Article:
by Kursat Ozenc & Margaret Hagan
Everyday we make all kinds of complicated decisions, but (usually) without thinking much about them: a contract you sign, a mortgage plan you are commit to, a credit card you sign up for, a tax form you file, a medical treatment you agree to.
Most of the time, these decisions require you to be domain-savvy in that moment, without equipping you with ways to do so. Participating in our financial, healthcare, legal, and government systems requires a steep learning curve.
These systems create hugely imbalanced decisions. The all-knowing expert systems rule upon the naive ignorant individual. Even if you are not an expert, and the system makes no effort to equip you with the knowledge and heuristics to understand its complications, you will be penalized as if you did know everything. Ignorance is not an excuse, even if it is inevitable.
We advocate for the field of Wise Design, bringing the method of design thinking into the domains of healthcare, finance, law, policy making. Using human-centered, experimental, and interactive design work, we can take a proactive response to improving the slow-moving, sprawling, highly procedural systems for the lay person. We’ve mentioned it in previous posts, and started laying out some principles for it — and in this short essay we give some more definition to what a Wise Design initiative would look like.
Wise Design is a promise that hasn’t been fulfilled yet. Most people inside these domains know that not many of their end-users can navigate them with any ease, efficiency, or effectiveness. How do we get from this acknowledged problem state to a preferable one?
We believe we as designers can create this field, using a mixture of interaction, service, and systems design. Service-oriented interaction design provides the focus on humans’ experiences, and how to equip them with better touchpoints while going through a system. Systems and policy design provide the complex perspective, to let us as designers conceive of many people going through a variety of experiences, with many different preferences and possible outcomes.
The promise to deliver smart, interactive wise designs will also need to include computing disciplines — ubiquitous computing, machine learning, and crowd-based intelligence (human computing). These will add enormous power and intelligence to the tools that we as designers can create.
How do we get smart?
There’s an old Turkish saying that when a tool performs well, its owner gets the pride. Since the beginning of human civilization, people become and feel smarter with the tools that they invent. Think of a hammer, it amplifies the strength of the person, it streamlines the nailing process, it extends and transform the limited power of its user.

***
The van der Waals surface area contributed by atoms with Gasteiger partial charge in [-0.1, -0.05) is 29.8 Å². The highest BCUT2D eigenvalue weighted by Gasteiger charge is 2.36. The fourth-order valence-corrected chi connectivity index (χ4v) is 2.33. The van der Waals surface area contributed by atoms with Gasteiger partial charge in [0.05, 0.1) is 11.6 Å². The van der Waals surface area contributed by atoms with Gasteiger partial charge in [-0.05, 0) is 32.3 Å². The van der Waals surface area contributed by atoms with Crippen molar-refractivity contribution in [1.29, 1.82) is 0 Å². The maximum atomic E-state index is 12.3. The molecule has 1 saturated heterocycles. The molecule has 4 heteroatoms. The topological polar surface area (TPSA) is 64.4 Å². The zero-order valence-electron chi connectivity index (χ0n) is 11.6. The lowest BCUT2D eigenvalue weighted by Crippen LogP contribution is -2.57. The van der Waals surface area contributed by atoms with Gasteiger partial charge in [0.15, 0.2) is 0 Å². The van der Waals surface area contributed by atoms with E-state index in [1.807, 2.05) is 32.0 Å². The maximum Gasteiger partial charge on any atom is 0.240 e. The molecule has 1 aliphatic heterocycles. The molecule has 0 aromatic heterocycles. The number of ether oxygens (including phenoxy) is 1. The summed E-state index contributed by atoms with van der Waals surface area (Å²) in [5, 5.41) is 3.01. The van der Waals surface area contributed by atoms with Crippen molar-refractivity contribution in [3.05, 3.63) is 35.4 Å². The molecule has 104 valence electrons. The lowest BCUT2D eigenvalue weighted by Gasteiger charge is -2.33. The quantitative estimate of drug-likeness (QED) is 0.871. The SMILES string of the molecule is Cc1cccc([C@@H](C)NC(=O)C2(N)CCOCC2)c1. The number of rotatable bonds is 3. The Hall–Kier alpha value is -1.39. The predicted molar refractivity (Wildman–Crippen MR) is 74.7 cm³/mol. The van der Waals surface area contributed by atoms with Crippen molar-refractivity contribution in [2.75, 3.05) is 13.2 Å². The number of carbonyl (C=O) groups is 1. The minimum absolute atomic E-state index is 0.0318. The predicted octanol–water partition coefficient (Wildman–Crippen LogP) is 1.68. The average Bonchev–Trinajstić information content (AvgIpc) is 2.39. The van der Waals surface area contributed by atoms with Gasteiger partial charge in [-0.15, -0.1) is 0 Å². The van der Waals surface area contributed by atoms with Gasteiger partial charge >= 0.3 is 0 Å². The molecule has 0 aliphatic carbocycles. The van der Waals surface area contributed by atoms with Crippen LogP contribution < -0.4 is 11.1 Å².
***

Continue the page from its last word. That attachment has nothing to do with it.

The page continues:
Once the tools become more than a physical leverage, they can also change the way we perform a specific activity. Think of a 3D modeling tool, it gives you new possibilities, it opens up new angles to your view of the world. With the tool, you become a superhero seeing through objects, environments, etc. You simulate, you act like a wizard changing materials, geometries, etc. With this kind of tool, you impersonate a super human.
What would these kinds of tools look like for lay people facing medical, legal, financial, governmental systems?
Being Smart is not enough
Being smart is not enough when it comes to our relationship with systems. When you look at systems, they are wicked. They oversee multiple-angles, multiple-power structures. In a cancer patient unit, you have internal and external stakeholders to navigate through; power structures to operate in; system level constraints to make decisions with. Being smart in such an environment might mean covering one possible angle. Being wise adds you to incorporate multiple angles, prioritize these, and make decisions based on your values/meanings.
Being wise is experientially exponential
In the traditional world, people relied on their community spiritual leaders to get wise suggestions. In the emerging world of infinite computing and machine learning, the promise is that people can leverage simulations and analysis tools that can take an incredible amount of data points into account and make suggestions accordingly. Technology is still in the crawling phase when it comes to make sense of the collected data.
We believe there can be a middle ground with computation and smarter people, that can arise even sooner than it will take for technology to help us be incredibly wise with its superpowered tools. Can we share the agency between the person and the computer? Making the user informed enough so that she can weigh different scenarios and make decisions accordingly.
Questions that Wise Design will tackle
With Wise Design, we are motivated by the following challenges:
- How might we help people in their decision making processes, to figure out how to best navigate a complex system?
- How might we help designers to develop tools that can support human dignity & choice-making in these systems?
- How might we bridge the system level interactions that happen in these domains with the micro-level interactions that humans actually experience in them?
- How might we add long-term goals into short-term interventions?
- How might we create data structures that can create data-driven scenario tools, envisionment tools for lay people to get rich & compelling understanding of long-term outcomes, risks, and conditionalities?
- How might we streamline the complex processes that systems ask of people into biteable size workflows?